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Same-Sex Marriage Supporters Now Mainstream

April 24, 2011

                                (From Nate Silver and the New York Times)

For the past few weeks I’ve been trying to come up with a framework in which to talk about the new polling data related to equitable marriage. Since I’m clearly no Nate Silver and raw numbers tend to bore not exhilarate me. What those results combined with other indicators of public opinion could mean for messaging in 2012 does.

To fully understand how and why talk of gay marriage may change dramatically (and what could happen if it does) I’ll provide a bit of background on polling data both from CNN’s most recent poll on same-sex marriage, some historical knowledge on the subject, and my own speculation on what this means moving forward for the GOP field.

Earlier this month a CNN poll conducted showed opponents to same-sex marriage in the minority (with 47 percent) and gay marriage supporters leading public opinion (at 51percent) for the first time in history. And it’s not the only source to report such findings. Over the past yearfour other credible scientific polls have shown that a majority of Americans favor same-sex marriage.

Looking at data patterns since 1988 (which Nate Silver at the New York Times sourced) it’s clear that although popular opinion has mostly been on the rise since the ’80s it’s never been as quickly changing as during the last two. When looking at Nate Silver’s trend analysis graph it’s clear that the four percent shift in favor is an aggressive change when you consider the historic rate of change is generally 1 or 2 percentage points per year.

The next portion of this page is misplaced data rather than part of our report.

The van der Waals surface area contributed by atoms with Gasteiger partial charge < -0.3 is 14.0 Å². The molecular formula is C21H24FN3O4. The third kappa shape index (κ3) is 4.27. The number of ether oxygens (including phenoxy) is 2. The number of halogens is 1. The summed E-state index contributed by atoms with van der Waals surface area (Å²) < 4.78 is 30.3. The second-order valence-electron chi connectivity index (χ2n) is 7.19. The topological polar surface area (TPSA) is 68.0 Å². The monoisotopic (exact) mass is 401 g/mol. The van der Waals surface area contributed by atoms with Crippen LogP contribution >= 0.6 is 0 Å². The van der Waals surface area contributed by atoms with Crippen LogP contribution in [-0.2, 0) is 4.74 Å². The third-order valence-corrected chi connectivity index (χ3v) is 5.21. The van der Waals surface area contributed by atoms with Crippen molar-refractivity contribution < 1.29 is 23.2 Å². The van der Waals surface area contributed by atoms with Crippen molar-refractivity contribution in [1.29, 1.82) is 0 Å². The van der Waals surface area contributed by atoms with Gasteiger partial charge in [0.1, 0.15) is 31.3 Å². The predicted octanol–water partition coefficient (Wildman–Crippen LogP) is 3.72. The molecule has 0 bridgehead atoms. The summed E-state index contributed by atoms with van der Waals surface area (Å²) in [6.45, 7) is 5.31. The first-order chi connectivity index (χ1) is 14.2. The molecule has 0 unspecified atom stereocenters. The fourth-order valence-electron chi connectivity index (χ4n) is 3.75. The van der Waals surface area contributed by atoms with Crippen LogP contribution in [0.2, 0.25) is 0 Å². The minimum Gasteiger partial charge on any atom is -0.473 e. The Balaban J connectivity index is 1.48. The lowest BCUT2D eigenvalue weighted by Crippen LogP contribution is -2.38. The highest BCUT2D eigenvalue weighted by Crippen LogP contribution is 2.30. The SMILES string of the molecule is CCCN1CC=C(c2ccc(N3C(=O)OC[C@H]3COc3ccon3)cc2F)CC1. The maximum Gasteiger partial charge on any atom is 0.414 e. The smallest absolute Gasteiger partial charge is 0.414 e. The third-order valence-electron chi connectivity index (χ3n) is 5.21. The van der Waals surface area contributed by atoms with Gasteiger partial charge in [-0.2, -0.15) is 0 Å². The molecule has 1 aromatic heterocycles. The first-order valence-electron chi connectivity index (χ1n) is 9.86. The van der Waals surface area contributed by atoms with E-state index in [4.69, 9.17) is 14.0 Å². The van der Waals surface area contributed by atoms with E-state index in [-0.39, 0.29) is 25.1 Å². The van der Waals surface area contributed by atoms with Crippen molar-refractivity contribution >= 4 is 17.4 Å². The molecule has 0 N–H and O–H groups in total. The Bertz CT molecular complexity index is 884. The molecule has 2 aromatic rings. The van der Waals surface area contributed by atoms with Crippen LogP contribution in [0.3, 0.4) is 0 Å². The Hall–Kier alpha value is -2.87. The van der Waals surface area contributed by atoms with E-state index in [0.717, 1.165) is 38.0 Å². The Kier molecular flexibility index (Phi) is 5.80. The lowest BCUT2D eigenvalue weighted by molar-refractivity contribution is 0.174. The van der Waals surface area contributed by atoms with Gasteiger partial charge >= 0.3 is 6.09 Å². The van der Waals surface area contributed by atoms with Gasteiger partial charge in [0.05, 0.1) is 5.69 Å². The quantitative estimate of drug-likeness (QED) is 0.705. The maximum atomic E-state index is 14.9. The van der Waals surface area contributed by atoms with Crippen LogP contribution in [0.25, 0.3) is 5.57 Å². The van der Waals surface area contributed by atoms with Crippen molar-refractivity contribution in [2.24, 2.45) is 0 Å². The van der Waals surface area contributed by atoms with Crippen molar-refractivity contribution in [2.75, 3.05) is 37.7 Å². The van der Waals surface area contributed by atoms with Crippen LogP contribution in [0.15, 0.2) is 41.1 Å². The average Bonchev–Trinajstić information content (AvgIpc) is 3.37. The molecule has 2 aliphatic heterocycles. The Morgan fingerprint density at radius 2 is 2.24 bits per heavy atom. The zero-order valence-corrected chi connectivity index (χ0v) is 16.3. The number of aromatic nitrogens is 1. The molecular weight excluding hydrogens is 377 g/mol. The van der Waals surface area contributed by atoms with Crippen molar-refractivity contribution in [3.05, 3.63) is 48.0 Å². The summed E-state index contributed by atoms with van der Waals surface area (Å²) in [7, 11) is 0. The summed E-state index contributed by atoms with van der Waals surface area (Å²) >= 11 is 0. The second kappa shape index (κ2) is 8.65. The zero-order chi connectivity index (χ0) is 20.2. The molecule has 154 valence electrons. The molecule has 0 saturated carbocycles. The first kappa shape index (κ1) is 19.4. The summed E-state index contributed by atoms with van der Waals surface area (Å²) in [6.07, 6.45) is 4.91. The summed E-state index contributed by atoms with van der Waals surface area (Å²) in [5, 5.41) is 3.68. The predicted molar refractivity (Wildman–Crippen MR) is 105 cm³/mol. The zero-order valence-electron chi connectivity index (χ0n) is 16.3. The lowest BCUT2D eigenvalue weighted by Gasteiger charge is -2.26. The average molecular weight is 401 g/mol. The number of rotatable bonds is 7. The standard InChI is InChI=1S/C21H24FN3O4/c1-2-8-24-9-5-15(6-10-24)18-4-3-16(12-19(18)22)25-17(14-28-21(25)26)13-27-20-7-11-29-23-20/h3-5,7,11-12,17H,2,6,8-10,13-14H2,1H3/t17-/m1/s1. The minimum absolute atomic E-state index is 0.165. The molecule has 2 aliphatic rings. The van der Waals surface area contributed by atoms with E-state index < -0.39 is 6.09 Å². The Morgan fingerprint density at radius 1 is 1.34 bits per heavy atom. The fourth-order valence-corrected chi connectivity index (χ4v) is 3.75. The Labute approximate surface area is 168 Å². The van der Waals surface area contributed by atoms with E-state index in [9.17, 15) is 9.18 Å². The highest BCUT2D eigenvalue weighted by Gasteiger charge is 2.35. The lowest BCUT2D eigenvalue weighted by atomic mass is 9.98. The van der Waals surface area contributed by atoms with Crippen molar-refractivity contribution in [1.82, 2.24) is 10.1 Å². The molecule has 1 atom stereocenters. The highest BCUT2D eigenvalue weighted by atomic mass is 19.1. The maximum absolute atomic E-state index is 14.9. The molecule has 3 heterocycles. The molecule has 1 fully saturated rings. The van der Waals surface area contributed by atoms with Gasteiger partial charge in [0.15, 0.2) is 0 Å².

Since public opinion changes so quickly and because most GOP candidates will be focusing on rallying the base until at least early 2012 I’m not sure if this obvious change in public opinion will do much to change the debate, but it might. During the primary season independents and leaning voters are key and they happen to be the most likely ‘types’ of voters to have a favorable or fairly neutral opinion on the matter. Big speeches against marriage equality could prove harmful—and most likely will if the current birther mania is anything to go from.

The Republican talking points on the issue may also prove harmful if not in 2012 than in ’14 and ’16 – because it’s not simply polling data that’s showcasing a trend it’s the other indicators that are most convincing. In late February the Obama Administration said it would no longer defend the Defense of Marriage Act because it considers the legislation to be unconstitutional. The decision was met with very little political or public backlash and though some have claimed it was a strictly political move—no one can say it wasn’t a win for gay rights advocates.

Other societal indicators such as Facebook adding civil unions and domestic partnerships as relationship statuses adds a more cultural look at the debate. Two of the most popular network television shows (Glee and Grey’s Anatomy) have established gay characters and relationships. The ‘It Get’s Better‘ campaign become as much of a trend for some as ‘going green’ was. Messaging that focuses on the ‘other-ness’ of same-sex couples and gay Americans might work when working the Bible-belt, but it doesn’t necessarily translate outside of that arena.

While trends in same-sex marriage don’t mean the end of the debate, but they do show that much of the talk surrounding it may be in need of re-shaping. 

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